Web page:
Having tamed the threat of a nuclear Iran with a daft stroke of diplomacy, Secretary of State John Kerry has now redirected his attention to an adversary equally as dangerous as the Islamic State terrorism lurking within our midst.
Just how dangerous? As he pointed out, “It’s hard for some people to grasp it, but what we-you-are doing here right now is of equal importance because it has the ability to literally save life on the planet itself.”
Kerry was referring to fighting diabolical influences of hydrofluorocarbons (HFCs) insidiously chilling in our very homes and offices. Speaking at a July conference in Vienna, he described them as ” . . . exceptionally potent drivers of climate change — thousands of times more potent, for example, than CO2.”
The meeting purpose was to amend the 1987 Montreal Protocol that would phase out their uses in all household and commercial appliances such as air conditioners, refrigerators, and inhalers.
Yes, and like ISIS threat escalation, Kerry warned, “Climate change is happening — and it is happening quicker than most of us ever anticipated.”
Attributing a climate crisis to growing use of hydrofluorocarbons, he said, “Week after week, month after month, year after year, we continue to see new evidence, tangible evidence, of the danger climate change poses to our planet. Last year was the hottest in recorded history . . . but 2016 is on track to be even hotter.”
This certainly isn’t the first time that the secretary of state has warned us of this dire emergency. Speaking at a Feb. 16, 2014 press conference in a U.S. Embassy-run American Center held in a Jakarta shopping mall he described climate change as the world’s “most fearsome weapon of mass destruction.” He told the audience: “The science is unequivocal, and those who refuse to believe it are simply burying their heads in the sand. We don’t have time for a meeting anywhere of the Flat Earth Society.”
Yet if true, then why, do satellite instruments orbiting around an obviously spherical planet tell us differently? Other than naturally occurring 1998 and 2015 El Nino temperature spikes, they haven’t recorded any statistically significant warming for nearly two decades.
And regarding last year being the “hottest in history,” those same satellites show that 2015 was only the third warmest year since recordings first began in 1979.
Incidentally, satellite imaging also reveals that increased atmospheric CO2 plant-fertilizing “pollution” levels have resulted in significantly enhanced global greening.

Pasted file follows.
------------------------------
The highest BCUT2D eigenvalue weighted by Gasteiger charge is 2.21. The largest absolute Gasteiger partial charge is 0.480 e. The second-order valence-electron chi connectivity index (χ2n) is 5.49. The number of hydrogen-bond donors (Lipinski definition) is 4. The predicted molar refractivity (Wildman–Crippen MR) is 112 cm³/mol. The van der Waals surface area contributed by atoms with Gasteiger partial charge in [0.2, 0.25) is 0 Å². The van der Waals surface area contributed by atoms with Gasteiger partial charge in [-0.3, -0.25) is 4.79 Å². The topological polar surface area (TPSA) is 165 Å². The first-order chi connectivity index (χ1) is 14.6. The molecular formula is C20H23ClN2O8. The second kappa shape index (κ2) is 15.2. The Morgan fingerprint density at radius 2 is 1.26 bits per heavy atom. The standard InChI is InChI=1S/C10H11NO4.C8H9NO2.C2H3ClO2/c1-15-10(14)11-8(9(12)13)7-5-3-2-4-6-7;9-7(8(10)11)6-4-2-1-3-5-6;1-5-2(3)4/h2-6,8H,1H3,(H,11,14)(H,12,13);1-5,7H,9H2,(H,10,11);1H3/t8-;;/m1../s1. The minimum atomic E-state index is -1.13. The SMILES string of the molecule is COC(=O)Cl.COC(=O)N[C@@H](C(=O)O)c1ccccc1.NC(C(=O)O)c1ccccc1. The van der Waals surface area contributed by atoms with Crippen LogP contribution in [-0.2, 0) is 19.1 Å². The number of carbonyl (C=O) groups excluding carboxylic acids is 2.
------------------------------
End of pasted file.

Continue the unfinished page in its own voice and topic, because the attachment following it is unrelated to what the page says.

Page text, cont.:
Nonetheless, as one not inclined to let a perfectly good manufactured crisis go to waste, Secretary John Kerry has referred to climate change at the “most serious challenge we face on the planet.”
Accordingly, he stated that “Amending the Montreal protocol to phase down HFCs is one of the single most important steps the world could possibly take at this moment to stave off the worst impacts of climate change.”
Such a move, he said, could help to prevent a global temperature rise of 0.5º F by the end of the century, a remarkably precise projection in light of the enormous inaccuracies demonstrated so far by UN Intergovernmental Panel on Climate Change (IPCC) computer models. In fact even the IPCC’s own 2001 Summary Assessment Report concluded: “The climate system is a coupled non-linear chaotic system, and therefore the long-term prediction of future climate states is not possible.”
“Staving off” highly speculative climate impacts comes at an enormous pain and cost. The EPA’s climate-premised regulations based upon congressionally unintended executive branch abuse of the Clean Air Act has already succeeded in bankrupting the entire U.S. coal industry just as former presidential candidate, now chief White House resident, Barack Obama promised he would. A 2015 McKinsey and Company study shows that all producers together lacked the $45 billion needed to fund their current debts, employee pension plans, and reclamation liabilities.
EPA Administrator Gina McCarthy even admitted during a U.S. House hearing that devastating anti-coal CO2 restrictions attached to their so-called “Clean Power Plan” wouldn’t have any measurable impact on global warming. Nevertheless, she defended the policy because, “We see it as having had enormous benefit in showing sort of domestic leadership as well as garnering support around the country for the agreement we reached in Paris.”
Following coal plants, what’s next on EPA’s regulatory hit parade? Speaking in Vienna, Kerry left little doubt: “Already, the HFCs use in refrigerators, air conditioners, and other items are emitting an entire gigaton of carbon dioxide-equivalent pollution into the atmosphere annually. Now, if that sounds like a lot, my friends, it’s because it is. It’s the equivalent to emissions from nearly 300 coal-fired power plants every single year.”
So OK Secretary Kerry, rather than quibble about the fact that there will be no measurable benefits, why not set a noble example? Ban air conditioning in all of your agency’s offices anyway.
NOTE: This article first appeared at http://www.newsmax.com/LarryBell/air-conditioner-department-state/2016/08/22/id/744575/#ixzz4I5Ap0ltG